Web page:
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Sobolo (Hibiscus tea) lowers blood pressure, prevents cancer - Study

According to the study, hibiscus extract reduced cell growth and reduced the invasiveness of mouth and plasma cell cancers.

Sobolo

Professor of Naturopathic Healthcare and President of Nyarkotey College of Holistic Medicine & Technology (NUCHMT)/African Naturopathic Foundation, Prof Nyarkotey's study has shown that hibiscus tea (sobolo)is superior to all these teas you have been drinking. Interestingly there have been extensive studies on hibiscus’s potential to lower blood pressure.

According to him, the study compared hibiscus tea to even pharmaceutical drugs for lowering blood pressure and sobolo beats them in a clinical trial.

The study

Hibiscus tea also known as sobolo is a herbal tea that’s made by steeping parts of the hibiscus plant in boiling water. Ghana is gifted with the abundance of the Hibiscus Sabdarrifa plant and it is time we tap the full potential of this plant. One of the most impressive and well-known benefits of hibiscus tea is that it may lower blood pressure. Though other ingredients are added to make sobolo, this study is centred on hibiscus sabdariffa only.

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Hibiscus tea has also been compared head to head with other top natural medicine ingredients. For instance, Wahabi et (2010) systematic review found two studies that compared Hibiscus sabdariffa to black tea and found that Hibiscus had greater blood pressure reduction than black and green tea.

A similar study by Mozaffari-Khosravi et al.(2013) demonstrates that the therapeutic effectiveness of Hibiscus Tea and Green Tea drinking by the end of the intervention was 43.5% in the hibiscus Tea group and 39.6% in the Green Tea group.

Another clinical trial by Hadi et al.(2017) was conducted on 54 male soccer players. Participants were randomly assigned to three groups to receive: 450 mg/d green tea extract (GTE) in the first group, and 450 mg/d sour tea extract (STE) in the second group. The study found that those who took hibiscus tea(Cibolo) had increased antioxidant activity as compared to those who took green tea.

Packed with Antioxidants

In one study in rats by Ajiboye et al. (2011), hibiscus extract increased the number of antioxidant enzymes and reduced the harmful effects of free radicals by up to 92%. Another similar rat study by Ochani and Mello (2011) had similar findings, showing that parts of the hibiscus plant, such as the leaves, possess potent antioxidant properties.

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May Help Lower Blood Fat Levels

In addition to lowering blood pressure, some studies have found that hibiscus tea may help lower blood fat levels, which are another risk factor for heart disease. For instance, in a retrospective study by Khosravi et al . (2009), 60 people with diabetes were given either hibiscus tea or black tea. After one month, those who drank hibiscus tea experienced increased “good” HDL cholesterol and decreased total cholesterol, “bad” LDL cholesterol, and triglycerides.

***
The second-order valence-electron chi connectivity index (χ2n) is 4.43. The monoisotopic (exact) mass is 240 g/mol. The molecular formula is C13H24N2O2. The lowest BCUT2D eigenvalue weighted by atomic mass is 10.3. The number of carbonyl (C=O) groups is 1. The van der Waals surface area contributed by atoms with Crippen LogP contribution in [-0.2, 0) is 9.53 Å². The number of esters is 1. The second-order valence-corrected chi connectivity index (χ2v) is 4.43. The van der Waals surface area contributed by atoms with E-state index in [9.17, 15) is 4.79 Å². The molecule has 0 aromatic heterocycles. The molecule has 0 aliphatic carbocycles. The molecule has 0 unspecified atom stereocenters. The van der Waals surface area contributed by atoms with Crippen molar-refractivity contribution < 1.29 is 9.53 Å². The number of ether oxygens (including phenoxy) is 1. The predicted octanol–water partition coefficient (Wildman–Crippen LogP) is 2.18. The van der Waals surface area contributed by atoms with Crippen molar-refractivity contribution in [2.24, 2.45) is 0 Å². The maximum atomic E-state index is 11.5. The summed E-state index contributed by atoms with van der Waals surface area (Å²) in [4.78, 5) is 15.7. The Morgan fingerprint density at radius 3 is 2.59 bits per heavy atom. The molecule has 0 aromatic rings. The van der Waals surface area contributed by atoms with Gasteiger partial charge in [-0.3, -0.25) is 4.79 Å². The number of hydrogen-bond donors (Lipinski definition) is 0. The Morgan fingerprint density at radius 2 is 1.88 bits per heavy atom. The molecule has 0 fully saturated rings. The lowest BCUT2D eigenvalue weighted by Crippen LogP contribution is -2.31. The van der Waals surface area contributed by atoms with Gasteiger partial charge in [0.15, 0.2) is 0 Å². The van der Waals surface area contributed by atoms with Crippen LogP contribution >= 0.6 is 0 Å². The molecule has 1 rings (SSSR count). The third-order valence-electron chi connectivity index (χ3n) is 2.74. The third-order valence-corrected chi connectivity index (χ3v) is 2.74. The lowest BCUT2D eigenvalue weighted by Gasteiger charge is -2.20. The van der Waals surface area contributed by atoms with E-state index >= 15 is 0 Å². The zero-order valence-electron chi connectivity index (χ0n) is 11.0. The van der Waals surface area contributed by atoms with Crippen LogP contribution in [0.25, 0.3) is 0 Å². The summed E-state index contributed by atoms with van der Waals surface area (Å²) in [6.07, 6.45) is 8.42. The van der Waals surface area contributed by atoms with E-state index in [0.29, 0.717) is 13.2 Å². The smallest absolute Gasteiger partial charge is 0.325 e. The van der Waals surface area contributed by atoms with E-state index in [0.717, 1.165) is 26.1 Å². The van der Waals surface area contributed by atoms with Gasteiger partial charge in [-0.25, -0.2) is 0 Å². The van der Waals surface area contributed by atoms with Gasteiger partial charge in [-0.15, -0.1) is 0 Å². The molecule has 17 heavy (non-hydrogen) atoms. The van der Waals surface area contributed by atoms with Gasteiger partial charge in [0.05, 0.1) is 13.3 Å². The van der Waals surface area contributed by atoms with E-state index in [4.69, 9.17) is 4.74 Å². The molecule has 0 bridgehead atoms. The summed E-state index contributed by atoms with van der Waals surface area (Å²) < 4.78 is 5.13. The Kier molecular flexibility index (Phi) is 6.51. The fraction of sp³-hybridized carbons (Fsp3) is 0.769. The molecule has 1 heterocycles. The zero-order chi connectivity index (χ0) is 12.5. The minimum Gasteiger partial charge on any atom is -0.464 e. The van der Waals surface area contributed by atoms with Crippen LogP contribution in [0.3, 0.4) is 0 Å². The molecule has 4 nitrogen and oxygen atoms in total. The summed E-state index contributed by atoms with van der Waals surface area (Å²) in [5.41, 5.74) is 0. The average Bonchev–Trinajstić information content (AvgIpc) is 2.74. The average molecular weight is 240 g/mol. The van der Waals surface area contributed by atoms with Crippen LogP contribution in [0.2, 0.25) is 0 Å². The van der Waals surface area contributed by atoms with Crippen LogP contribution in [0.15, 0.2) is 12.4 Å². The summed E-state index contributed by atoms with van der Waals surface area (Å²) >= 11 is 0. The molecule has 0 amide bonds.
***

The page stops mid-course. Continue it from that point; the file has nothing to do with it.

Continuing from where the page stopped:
Another study by Diaz et al. (2014) agrees that those with metabolic syndrome showed that taking 100 mg of hibiscus extract daily was associated with decreased total cholesterol and increased “good” HDL cholesterol. One previous study by Kuriyan et al.(2010) found no evidence that hibiscus sabdariffa leaf extract has a blood lipid-lowering effect.

Hibiscus promotes weight loss

Hibiscus tea also has zero calories if you don’t add any sweeteners. A human trial (Chang et al. 2014)in Taiwan used hibiscus extract for 12 weeks and all subjects saw a change. Results included a reduction in overall body weight, body fat, and hip-to-waist ratio. It turns out hibiscus contains a few anti-obesity properties. Hibiscus activates the AMPK compound which is found in many anti-obesity drugs. Once activated, it stimulates the breakdown of fats.

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Another animal study by Alarcon-Aguilar et al.(2007) had similar findings, saying that giving obese mice hibiscus extract for 60 days led to a reduction in body weight.

Prevent cancers

One study by Zhou et al. (2016) found that Hibiscus is high in polyphenols, compounds found to possess powerful anti-cancer properties. One test-tube study by Malacrida et al. (2016) found that hibiscus extract reduced cell growth and reduced the invasiveness of mouth and plasma cell cancers.

An earlier test-tube study by Chiu et al.(2015) found that hibiscus leaf extract averted human prostate cancer cells from spreading. Two test-tube studies( Lin et al. 2015; Lin et al. 2007) also found that hibiscus extract prevents stomach cancer cells by up to 52%. Though human studies are needed, they provide a road map for hibiscus tea’s impact on prostate health.

Supports liver health

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One clinical trial by Chang et al. (2014) in 19 overweight people found that taking hibiscus extract for 12 weeks improved liver steatosis. This condition happens as a result of the accumulation of fat in the liver, which can lead to liver failure. A study in hamsters by Huang et al.(2015) also found hibiscus extract supports the liver as it decreased markers of liver damage.